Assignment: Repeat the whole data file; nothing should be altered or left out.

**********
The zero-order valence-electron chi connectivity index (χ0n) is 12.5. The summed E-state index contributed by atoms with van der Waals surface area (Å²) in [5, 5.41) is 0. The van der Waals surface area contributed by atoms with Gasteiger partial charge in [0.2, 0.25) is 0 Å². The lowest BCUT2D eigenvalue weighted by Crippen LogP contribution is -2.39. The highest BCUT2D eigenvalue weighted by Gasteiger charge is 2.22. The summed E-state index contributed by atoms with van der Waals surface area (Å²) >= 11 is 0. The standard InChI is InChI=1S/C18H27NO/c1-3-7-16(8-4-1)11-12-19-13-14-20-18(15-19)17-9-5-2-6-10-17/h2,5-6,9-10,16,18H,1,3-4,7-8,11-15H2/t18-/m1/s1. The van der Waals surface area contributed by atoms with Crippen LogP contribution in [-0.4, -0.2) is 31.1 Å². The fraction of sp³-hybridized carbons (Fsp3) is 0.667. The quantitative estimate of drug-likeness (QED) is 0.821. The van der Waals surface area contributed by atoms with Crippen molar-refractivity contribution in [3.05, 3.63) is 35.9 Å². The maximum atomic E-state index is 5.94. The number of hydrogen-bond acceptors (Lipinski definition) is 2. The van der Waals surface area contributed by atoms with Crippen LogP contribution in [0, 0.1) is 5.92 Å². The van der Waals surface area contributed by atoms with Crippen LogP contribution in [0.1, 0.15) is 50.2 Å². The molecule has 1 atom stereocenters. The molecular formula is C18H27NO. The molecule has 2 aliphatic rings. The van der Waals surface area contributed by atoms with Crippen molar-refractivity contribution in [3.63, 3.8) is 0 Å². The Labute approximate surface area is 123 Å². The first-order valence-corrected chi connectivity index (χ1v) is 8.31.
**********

The zero-order valence-electron chi connectivity index (χ0n) is 12.5. The summed E-state index contributed by atoms with van der Waals surface area (Å²) in [5, 5.41) is 0. The van der Waals surface area contributed by atoms with Gasteiger partial charge in [0.2, 0.25) is 0 Å². The lowest BCUT2D eigenvalue weighted by Crippen LogP contribution is -2.39. The highest BCUT2D eigenvalue weighted by Gasteiger charge is 2.22. The summed E-state index contributed by atoms with van der Waals surface area (Å²) >= 11 is 0. The standard InChI is InChI=1S/C18H27NO/c1-3-7-16(8-4-1)11-12-19-13-14-20-18(15-19)17-9-5-2-6-10-17/h2,5-6,9-10,16,18H,1,3-4,7-8,11-15H2/t18-/m1/s1. The van der Waals surface area contributed by atoms with Crippen LogP contribution in [-0.4, -0.2) is 31.1 Å². The fraction of sp³-hybridized carbons (Fsp3) is 0.667. The quantitative estimate of drug-likeness (QED) is 0.821. The van der Waals surface area contributed by atoms with Crippen molar-refractivity contribution in [3.05, 3.63) is 35.9 Å². The maximum atomic E-state index is 5.94. The number of hydrogen-bond acceptors (Lipinski definition) is 2. The van der Waals surface area contributed by atoms with Crippen LogP contribution in [0, 0.1) is 5.92 Å². The van der Waals surface area contributed by atoms with Crippen LogP contribution in [0.1, 0.15) is 50.2 Å². The molecule has 1 atom stereocenters. The molecular formula is C18H27NO. The molecule has 2 aliphatic rings. The van der Waals surface area contributed by atoms with Crippen molar-refractivity contribution in [3.63, 3.8) is 0 Å². The Labute approximate surface area is 123 Å². The first-order valence-corrected chi connectivity index (χ1v) is 8.31.